Before any new legislation is introduced to Parliament by the government, it must be approved by Cabinet. Regulations must be approved by Cabinet and then made by the Governor.
There are a number of steps in the Cabinet process for developing legislation:
- Firstly, seek approval to draft new or amended legislation (Bills are drafted by Parliamentary Counsel).
- Secondly, seek approval to introduce a Bill into Parliament.
- Lastly, once a Bill is passed by Parliament and has becomes an Act and assented to by the Governor, the final step is to commence the Act and, if it is new legislation (rather than an amendment to existing legislation), commit the Act to a Minister.
There are specific requirements for these processes.
When an Act commences on the date of assent or a commencement date is specified, no further action is required to bring it into operation. But if the Act states that it will come into operation on a day to be fixed by proclamation, a submission to Cabinet is required.
If the Act is new (rather than an amendment an existing Act) a Cabinet submission is required to initiate a proclamation committing the administration of the Act to a Minister. The committal and commencement of an Act can be contained in one submission.
Specific wording is required for submissions dealing with commencement or committal.
Commencement of an Act
The body of the submission must address the following matters:
- when both Houses of Parliament passed the Bill
- when the Act was assented to by the Governor
- the main purposes of the Act and its likely impact on the community
- whether parts of the Act have already been brought into operation and when this occurred
- the reasons for bringing only certain provisions into operation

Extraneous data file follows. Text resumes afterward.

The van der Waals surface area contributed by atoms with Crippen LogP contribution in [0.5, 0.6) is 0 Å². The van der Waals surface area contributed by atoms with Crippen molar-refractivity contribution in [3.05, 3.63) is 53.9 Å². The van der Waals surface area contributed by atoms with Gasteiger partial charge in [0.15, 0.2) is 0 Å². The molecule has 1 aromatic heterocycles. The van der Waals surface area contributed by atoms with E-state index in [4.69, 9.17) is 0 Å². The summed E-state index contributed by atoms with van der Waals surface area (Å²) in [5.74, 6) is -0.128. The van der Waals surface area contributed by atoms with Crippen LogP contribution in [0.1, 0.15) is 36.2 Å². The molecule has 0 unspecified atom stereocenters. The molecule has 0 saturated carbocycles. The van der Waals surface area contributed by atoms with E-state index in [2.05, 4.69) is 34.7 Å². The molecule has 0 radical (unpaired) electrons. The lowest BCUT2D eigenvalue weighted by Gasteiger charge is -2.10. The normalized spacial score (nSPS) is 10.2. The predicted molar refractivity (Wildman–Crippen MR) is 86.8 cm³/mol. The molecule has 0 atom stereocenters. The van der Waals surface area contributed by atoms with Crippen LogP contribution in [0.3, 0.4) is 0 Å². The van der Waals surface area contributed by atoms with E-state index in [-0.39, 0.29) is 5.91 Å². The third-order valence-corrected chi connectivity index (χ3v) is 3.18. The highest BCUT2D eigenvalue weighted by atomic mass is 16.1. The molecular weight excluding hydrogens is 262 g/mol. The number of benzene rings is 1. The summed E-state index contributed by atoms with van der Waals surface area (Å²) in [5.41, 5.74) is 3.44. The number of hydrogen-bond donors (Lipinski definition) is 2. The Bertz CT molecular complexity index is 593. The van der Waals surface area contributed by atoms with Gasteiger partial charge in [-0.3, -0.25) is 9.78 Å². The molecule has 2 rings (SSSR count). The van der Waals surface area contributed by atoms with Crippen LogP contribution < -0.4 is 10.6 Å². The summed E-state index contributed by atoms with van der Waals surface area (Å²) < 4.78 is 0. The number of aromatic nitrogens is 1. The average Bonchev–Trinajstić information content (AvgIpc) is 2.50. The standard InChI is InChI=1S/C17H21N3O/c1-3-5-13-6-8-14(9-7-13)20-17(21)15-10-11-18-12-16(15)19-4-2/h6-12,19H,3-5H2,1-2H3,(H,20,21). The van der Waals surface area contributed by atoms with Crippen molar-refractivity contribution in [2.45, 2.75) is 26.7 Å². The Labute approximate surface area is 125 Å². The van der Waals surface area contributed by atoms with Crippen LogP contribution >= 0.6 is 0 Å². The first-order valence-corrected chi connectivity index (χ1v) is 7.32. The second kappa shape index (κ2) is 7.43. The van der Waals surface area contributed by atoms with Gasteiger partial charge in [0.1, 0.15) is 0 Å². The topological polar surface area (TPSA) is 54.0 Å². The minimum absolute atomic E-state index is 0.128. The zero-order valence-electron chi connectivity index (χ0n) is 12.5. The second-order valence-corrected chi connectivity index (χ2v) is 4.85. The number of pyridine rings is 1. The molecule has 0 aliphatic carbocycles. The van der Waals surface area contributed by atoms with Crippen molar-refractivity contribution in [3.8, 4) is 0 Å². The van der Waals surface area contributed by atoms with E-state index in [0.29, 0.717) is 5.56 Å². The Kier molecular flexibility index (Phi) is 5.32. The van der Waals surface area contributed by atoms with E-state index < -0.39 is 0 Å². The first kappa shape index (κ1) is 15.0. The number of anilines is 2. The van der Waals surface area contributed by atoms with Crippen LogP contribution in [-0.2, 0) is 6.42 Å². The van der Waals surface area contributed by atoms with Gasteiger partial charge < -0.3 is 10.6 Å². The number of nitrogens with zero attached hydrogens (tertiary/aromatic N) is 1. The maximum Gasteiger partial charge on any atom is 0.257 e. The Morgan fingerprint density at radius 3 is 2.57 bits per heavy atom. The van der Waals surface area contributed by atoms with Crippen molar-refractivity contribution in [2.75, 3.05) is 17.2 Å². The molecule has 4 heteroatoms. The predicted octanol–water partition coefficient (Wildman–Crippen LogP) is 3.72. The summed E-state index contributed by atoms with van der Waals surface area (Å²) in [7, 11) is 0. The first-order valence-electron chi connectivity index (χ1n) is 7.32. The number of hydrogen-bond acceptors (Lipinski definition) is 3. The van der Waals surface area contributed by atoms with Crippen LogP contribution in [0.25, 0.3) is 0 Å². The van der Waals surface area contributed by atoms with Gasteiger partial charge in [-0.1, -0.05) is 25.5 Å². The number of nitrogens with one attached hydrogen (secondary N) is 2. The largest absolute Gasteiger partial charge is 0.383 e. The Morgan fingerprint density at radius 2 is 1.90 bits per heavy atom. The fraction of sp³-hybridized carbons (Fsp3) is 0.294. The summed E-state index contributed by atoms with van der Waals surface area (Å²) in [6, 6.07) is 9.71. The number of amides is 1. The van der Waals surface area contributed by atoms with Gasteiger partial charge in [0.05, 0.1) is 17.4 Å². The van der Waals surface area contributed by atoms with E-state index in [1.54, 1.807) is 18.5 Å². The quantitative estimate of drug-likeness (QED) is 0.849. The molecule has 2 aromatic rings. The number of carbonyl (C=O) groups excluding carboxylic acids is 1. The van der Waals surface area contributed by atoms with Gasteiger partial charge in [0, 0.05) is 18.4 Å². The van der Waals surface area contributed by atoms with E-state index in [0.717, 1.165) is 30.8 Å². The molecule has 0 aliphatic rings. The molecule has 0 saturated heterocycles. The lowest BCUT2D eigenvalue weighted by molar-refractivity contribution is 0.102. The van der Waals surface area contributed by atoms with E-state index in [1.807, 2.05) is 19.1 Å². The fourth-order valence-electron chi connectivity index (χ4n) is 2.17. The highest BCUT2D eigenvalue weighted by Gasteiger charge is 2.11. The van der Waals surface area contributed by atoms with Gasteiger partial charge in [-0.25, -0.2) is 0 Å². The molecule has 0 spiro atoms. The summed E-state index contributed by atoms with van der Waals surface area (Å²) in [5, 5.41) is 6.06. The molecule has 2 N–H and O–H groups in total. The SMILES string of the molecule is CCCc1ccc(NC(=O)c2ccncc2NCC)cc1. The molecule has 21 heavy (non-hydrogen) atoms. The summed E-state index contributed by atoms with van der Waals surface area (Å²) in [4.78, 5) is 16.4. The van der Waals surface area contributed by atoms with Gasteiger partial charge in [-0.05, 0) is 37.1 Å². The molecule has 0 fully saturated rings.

Committal of an Act to a Minister
Only principal Acts (not amending Acts) are committed to Ministers. If administration of the Act is being changed, the reasons for that change should be clearly explained in the submission.
The recommendation section of the submission must include reference to:
- His Excellency the Governor in Executive Council issuing the proclamation
- the full title and year of the Act that is to be committed
- the Ministerial portfolio to which the Act is to be committed
- the Administrative Arrangements Act 1994.
Regulations are made by the Governor in Executive Council following Cabinet approval. All regulations are published in the Government Gazette on the same day as the Executive Council meeting at which they are made. Once made, they are laid before both Houses of Parliament within six sitting days and are considered by the Legislative Review Committee.
Regulations can be developed in one of two ways: most matters can follow a one-step process (that is a single Cabinet approval), but those which are contentious, represent a change in government policy, or will have an impact on a number of different ministerial portfolios require a two-step process (consideration by Cabinet at two points). The appropriate process can be determined through consultation with Parliamentary Counsel and Cabinet Office.